Monday, July 27, 2009

Cycling, diving & protection

The purge button works, just be careful how it’s used!

The menstrual cycle and diving: As this is written I’m cycle day 25 (CD25) and in my luteal phase. I will get my period this coming Friday after a normal and very regular 28 day menstrual cycle. Dive-sex is great fun, but for a woman it takes a little extra care. When diving a cervical barrier of some sort, known in the trade as a ‘sports shield’ is a must for upper reproductive tract protection if there is any possibility that the woman could be involved in any sort of penetrative sex. That’s because (as returning readers know) there is a possibility of pelvic infection from having pool water forced into her uterus by the hydraulics of his thrusts or a life threatening embolism if a man or woman gets creative and s/he decides to fill his or her partner’s vagina with compressed air by hitting the purge button on a single hose regulator. Some regulator mouth pieces work better than others for doing that, but I’m not going to be an enabler by telling you which ones they are.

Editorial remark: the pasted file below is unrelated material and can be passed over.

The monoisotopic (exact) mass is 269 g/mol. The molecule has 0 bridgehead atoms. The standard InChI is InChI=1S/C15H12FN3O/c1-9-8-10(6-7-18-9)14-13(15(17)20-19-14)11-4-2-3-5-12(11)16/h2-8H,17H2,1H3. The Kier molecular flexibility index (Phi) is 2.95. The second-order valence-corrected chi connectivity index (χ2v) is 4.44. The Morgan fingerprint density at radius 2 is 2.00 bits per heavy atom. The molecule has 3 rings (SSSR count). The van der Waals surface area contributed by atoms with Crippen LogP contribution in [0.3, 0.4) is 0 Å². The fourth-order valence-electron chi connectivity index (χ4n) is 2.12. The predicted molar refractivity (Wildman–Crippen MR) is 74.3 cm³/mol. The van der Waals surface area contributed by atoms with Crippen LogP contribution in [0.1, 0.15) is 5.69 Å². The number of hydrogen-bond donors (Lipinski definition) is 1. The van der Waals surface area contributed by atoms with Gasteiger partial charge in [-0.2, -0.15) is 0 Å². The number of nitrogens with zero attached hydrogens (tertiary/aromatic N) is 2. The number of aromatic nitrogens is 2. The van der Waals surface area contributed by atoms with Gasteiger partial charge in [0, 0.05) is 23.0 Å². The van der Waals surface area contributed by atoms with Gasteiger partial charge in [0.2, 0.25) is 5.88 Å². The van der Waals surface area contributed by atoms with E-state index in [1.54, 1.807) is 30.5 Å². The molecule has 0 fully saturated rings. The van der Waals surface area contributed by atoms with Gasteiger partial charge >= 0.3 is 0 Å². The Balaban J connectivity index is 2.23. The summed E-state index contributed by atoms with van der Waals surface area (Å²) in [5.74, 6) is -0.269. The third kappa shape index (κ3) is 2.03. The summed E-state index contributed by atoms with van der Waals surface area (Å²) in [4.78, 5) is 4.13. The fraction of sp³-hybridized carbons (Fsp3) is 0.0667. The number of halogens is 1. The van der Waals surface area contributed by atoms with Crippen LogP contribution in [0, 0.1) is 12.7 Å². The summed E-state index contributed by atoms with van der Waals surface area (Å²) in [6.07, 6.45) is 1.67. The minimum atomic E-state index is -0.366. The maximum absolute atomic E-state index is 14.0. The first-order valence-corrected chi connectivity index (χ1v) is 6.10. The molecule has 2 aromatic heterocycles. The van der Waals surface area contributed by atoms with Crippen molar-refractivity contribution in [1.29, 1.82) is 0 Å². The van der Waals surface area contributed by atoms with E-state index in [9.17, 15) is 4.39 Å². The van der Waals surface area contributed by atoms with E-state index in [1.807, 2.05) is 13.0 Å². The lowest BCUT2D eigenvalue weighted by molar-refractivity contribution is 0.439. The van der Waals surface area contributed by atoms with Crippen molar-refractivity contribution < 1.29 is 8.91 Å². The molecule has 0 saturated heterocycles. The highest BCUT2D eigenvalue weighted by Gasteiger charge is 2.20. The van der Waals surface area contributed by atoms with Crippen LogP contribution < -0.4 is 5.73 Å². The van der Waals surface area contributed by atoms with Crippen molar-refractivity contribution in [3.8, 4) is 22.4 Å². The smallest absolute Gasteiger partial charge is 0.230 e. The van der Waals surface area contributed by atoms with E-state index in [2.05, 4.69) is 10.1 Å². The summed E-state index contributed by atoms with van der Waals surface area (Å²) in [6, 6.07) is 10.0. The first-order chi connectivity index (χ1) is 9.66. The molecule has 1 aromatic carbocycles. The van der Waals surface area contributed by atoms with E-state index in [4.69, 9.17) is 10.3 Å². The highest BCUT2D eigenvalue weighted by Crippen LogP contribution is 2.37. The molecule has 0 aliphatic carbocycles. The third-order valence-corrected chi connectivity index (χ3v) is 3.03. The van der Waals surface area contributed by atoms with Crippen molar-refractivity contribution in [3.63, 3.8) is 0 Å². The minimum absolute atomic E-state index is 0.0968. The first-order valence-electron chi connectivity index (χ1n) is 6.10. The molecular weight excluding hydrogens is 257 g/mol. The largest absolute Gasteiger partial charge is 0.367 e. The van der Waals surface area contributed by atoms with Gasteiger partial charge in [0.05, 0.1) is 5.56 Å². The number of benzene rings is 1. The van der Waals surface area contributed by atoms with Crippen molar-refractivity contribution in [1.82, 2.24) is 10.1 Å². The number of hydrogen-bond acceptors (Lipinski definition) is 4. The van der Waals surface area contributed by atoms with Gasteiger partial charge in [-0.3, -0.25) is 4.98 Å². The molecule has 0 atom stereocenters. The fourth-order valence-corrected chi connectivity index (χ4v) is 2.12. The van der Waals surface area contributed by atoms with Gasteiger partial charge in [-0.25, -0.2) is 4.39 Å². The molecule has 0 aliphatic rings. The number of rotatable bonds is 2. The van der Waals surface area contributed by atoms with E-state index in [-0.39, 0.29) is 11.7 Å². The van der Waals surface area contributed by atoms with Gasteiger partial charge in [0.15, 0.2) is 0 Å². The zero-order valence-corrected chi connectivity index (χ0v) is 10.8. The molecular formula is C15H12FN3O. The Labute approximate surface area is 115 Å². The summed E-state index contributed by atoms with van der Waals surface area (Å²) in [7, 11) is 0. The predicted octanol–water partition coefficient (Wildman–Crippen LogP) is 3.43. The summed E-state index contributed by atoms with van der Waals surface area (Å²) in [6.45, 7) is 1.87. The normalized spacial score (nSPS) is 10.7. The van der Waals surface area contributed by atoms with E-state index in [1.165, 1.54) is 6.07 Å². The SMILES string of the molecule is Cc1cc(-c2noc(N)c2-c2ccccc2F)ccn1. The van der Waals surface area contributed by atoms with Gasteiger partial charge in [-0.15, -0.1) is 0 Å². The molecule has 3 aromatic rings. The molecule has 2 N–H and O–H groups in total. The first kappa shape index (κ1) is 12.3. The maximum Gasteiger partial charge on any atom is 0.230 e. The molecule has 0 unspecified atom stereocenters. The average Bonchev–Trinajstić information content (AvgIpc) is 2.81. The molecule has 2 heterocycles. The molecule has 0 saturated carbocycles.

For women cycling naturally and in need of contraception condoms don’t work under water as they almost always come off. Either the guy pulls out of it or he leaves it wadded up inside her where they have to fish it out later. Fishing it out can be fun, but if the condom was being used for birth control the woman could end up being both literally and figuratively fucked! If she’s just diving typical swimming pools that aren’t more than 15 feet deep she can use a diaphragm both for contraception and as a sports shield for upper repro tract protection. But diaphragms are only effective protection when diving no deeper than 10 meters. That’s because the hollow steel spring rim begins to distort from the water pressure below that depth and the distorted rim will cause the seal to fail allowing sperm, water and air to get into the uterus. So, below 10 meters the only safe barrier to use is a properly fitted cervical cap of one sort or another. The only cervical barrier generally available in the U.S. right now is FemCap Our clinic fits a lot of FemCaps which most women can wear and with the removal strap trimmed off are more comfortable to use. For really dedicated professional women who need the smallest and best barrier protection possible Oves is available. But a woman’s cervix has to be perfectly smooth and symmetrical for Oves to develop suction properly so a high percentage of women who want Oves shouldn’t be fitted with one. Any unintended pregnancies while using Oves are almost always due to the user being a poor candidate for the device. However, a cervical cap should not be worn while menstrual because the small dome can fill with flow and dislodge compromising the woman’s protection.